- Sponsor in Peru/ the country you are applying from has to present a guarantee letter attesting that he or she will be responsible to bear some or all costs of boarding and lodging of the applicant, or repatriation, if needed.
- Sponsor has to present a valid Id- Peruvian DNI, Passport or any other valid national identification document.
- Proof of financial solvency of the sponsor- bank statements, fixed deposit.
Step 3 : Interview
My interview was done the same day I submitted the application. The consular official there was really nice, and she spoke in English for a change!
The consular official asked me why I am going to Peru. To travel of course, I said. What places are you planning to visit, she asked next. I told her that I was planning to visit Puno, Arequipa, Cuzco, Lima and Trujillo.
There was a flood situation in Trujillo at the time and it had been raining for days, and she jokingly asked if I would still go there. Although I wasn’t sure if I would really go to Trujillo, I told her that I come from a country which has an official rainy season. She smiled at this and took the papers from me. When I explained that I wanted a 3 months(almost) visa in Peru, she told me I could even get it for 6 months.
Step 4 : Peru Visa Approval and Payment
I received an approval email from the consulate after 3 days. They gave me the account details of the consulate and I paid the 30$ in Banco de Credito and presented the original receipt in the consulate. They asked me to leave the passport and pick it up the next day.
Step 5 : Getting the Visa Stamp
The next day, I went to the consulate at 3 pm to pick up my passport. (They had asked me to come any time in between 2.30-4 pm). I had to sign a couple of forms, and leave my finger print impressions on the same forms (Nothing digital there). And, I was done.
Even though I applied for 80 days, I got it for 183 days. That too a multiple entry visa valid for 1 year. I could very well give a bear hug to the consul officer, but then I just had to limit myself to a big smile and to the words: muchas gracias. Hasta luego. (Thank you very much. Until tomorrow.)
One great thing about Peru visa is that you don’t have to pay the fees before your application is accepted. The last thing you want is to get a NO and also lose your money.
Visa duration: 183 days.
Visa fees: 30$ . It’s the same for every country that needs a visa, although it might go up or down a bit depending on your local currency.
Visa validity: For a year from the day it’s issued.
Processing time: 5-10 business days normally.
No. of entries: Multiple
Step 6 : Time for Fiesta
This is the most important part coz’, every visa calls for a little fiesta. So, get some friends over and have Pisco at your favorite bar, and tell them what they would miss for not accompanying you to Peru. Or if you are an introvert, listen to some Andean music.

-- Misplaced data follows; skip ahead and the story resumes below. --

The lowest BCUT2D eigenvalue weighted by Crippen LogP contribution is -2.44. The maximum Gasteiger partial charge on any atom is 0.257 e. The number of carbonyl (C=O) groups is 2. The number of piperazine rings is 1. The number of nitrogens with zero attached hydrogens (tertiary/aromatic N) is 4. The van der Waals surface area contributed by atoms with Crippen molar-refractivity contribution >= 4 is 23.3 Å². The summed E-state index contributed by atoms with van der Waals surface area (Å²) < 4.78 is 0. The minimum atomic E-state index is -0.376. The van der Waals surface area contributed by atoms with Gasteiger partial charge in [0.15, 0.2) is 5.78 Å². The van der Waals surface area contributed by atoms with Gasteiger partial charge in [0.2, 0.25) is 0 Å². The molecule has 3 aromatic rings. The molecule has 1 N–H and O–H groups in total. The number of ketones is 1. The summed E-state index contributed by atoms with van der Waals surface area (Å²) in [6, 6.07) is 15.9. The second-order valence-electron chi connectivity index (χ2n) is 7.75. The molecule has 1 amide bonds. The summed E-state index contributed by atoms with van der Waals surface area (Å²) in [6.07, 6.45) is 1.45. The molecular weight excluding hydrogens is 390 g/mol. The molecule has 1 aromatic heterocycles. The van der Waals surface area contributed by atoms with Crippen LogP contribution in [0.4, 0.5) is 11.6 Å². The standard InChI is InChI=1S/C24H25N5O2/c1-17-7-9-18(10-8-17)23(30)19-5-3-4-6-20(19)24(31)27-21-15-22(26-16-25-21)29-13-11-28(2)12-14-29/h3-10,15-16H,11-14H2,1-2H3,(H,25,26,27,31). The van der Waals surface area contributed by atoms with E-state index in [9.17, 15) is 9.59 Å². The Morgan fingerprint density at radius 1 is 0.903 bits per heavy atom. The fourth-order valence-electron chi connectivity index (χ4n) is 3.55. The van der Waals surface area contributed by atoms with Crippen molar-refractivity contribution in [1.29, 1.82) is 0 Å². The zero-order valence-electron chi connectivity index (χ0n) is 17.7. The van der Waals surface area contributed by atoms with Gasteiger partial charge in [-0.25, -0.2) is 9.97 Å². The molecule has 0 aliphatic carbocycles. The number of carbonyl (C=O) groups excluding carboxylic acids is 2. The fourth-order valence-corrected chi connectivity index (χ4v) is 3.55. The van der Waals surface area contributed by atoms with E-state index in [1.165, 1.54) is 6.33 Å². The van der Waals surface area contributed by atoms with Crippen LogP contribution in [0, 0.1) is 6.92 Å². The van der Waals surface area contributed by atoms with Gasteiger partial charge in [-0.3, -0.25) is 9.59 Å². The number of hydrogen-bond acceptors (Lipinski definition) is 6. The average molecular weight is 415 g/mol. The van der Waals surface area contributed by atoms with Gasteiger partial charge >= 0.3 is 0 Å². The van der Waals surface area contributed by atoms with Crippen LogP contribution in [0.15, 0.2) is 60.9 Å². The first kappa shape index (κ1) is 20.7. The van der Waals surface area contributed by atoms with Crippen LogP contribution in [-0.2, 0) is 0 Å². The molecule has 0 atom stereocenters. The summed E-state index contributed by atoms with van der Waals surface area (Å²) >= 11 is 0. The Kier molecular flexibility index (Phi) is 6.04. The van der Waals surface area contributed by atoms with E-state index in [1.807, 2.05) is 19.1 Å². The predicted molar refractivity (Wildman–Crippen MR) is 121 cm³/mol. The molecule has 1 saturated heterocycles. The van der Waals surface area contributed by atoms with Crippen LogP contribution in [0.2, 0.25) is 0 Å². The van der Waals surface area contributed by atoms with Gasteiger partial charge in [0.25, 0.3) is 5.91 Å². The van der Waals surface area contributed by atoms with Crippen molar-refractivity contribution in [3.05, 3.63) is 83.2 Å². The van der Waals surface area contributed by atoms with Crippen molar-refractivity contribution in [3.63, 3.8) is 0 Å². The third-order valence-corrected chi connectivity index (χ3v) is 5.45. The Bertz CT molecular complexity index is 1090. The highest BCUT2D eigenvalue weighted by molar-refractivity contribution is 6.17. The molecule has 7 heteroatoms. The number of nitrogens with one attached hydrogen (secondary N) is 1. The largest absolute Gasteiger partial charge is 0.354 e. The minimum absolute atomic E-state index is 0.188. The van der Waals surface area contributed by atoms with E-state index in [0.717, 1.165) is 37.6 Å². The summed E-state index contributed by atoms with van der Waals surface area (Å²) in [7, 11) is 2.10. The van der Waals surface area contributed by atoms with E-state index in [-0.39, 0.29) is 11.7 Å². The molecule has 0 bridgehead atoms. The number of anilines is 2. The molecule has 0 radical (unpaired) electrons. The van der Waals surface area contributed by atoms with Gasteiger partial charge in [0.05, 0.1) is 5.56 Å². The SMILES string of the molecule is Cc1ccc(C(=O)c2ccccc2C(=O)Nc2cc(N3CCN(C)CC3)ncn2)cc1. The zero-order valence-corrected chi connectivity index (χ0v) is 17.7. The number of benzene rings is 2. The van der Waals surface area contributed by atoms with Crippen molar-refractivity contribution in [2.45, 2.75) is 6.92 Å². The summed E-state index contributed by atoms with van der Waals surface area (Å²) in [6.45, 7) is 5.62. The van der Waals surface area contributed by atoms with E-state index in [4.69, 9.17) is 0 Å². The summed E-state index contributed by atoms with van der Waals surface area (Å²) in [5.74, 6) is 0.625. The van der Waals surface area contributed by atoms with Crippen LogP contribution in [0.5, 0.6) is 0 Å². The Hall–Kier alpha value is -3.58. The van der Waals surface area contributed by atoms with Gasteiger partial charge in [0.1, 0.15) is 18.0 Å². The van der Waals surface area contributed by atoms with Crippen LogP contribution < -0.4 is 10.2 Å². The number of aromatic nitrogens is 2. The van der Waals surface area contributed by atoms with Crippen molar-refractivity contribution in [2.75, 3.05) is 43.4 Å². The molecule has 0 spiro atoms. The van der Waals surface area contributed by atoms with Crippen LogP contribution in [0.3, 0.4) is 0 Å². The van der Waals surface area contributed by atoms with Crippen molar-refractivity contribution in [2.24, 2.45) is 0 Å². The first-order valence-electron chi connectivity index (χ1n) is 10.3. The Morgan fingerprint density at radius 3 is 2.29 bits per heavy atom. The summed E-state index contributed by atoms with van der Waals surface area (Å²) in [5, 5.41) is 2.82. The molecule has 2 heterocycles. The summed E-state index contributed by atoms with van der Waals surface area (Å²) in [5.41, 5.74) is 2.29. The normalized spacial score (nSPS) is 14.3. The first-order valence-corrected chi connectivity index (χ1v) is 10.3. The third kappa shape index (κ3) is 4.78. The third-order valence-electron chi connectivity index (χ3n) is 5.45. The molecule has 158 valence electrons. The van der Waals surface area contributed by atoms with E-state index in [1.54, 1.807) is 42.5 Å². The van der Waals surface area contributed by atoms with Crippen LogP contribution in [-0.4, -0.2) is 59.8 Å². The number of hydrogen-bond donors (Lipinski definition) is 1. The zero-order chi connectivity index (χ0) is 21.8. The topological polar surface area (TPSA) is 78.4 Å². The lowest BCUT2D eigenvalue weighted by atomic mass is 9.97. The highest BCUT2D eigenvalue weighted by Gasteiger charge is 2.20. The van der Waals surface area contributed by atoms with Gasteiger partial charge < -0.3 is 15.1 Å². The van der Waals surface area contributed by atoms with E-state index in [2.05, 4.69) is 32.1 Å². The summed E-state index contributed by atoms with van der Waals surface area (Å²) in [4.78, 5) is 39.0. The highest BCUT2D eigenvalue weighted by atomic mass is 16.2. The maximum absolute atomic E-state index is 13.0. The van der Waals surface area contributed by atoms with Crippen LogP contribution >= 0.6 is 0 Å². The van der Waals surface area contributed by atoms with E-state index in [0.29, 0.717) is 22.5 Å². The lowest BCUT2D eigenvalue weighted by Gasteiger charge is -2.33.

I crossed the land border from Copacabana in Bolivia to Puno in Peru on a bus. You receive an entry/exit card at the immigration (Tarjeta Andina de Migración) with an entry stamp. Make sure to keep it safe and present it when you leave Peru.
The Visa Project quick tip:
If you are from India or China, and have a visa issued by USA, Australia, Canada, UK or Schengen countries with a validity of at least 6 months, then you can visit Peru without a visa . Same goes if you have a residence permit from these countries. The maximum period of stay will be of up to 180 days in a Calendar year from the date of your entry.
Extending your Peru Tourist Visa
You can extend your tourist visa for up to 90 days and up to the maximum allowed 183 days within a 365 days period. You can extend your tourist visa for Peru online . If the online extension doesn’t work, you can extend a Peru tourist visa in an immigration office as well.
F. A. Q. S
Is it possible to apply for a tourist visa for Peru online?
The application process for a tourist visa for Peru involves presenting the physical documents. There is no automated online processing as of now.
Do I have to show a Yellow fever certificate when entering Peru?
No, Peru does not require travellers to hold a valid yellow fever certificate.
I am from Sri Lanka? Can I apply for the tourist visa for Peru in India?
As the embassy of Peru in New Delhi is also affiliated to Nepal, Bangladesh and Sri Lanka, citizens of those countries can apply for a tourist visa for Peru in the consulate of Peru in India. But they will have to to furnish a police clearance certificate.
How many days will I be granted when entering Peru? I heard people are being granted 90 days?
If you are entering Peru with a visa, it means the number of days mentioned in the visa are what you get. The thing to know here is you can stay at max 183 days out of a Calendar year of 365 days. Often people, who are visa exempt get 90 days or 60 days when entering Peru.
Peru is a traveler’s paradise. It has a lot more to offer than Machu Pichu. And the food is just out of the world. So if you get a chance, do drop by.
Have you tried obtaining a tourist visa for Peru?
If you have tried obtaining a visa for Peru, let us know in the comments. The visa process is constantly changing and it will help me updating the article if there is any change. Please feel free to ask any questions you might have.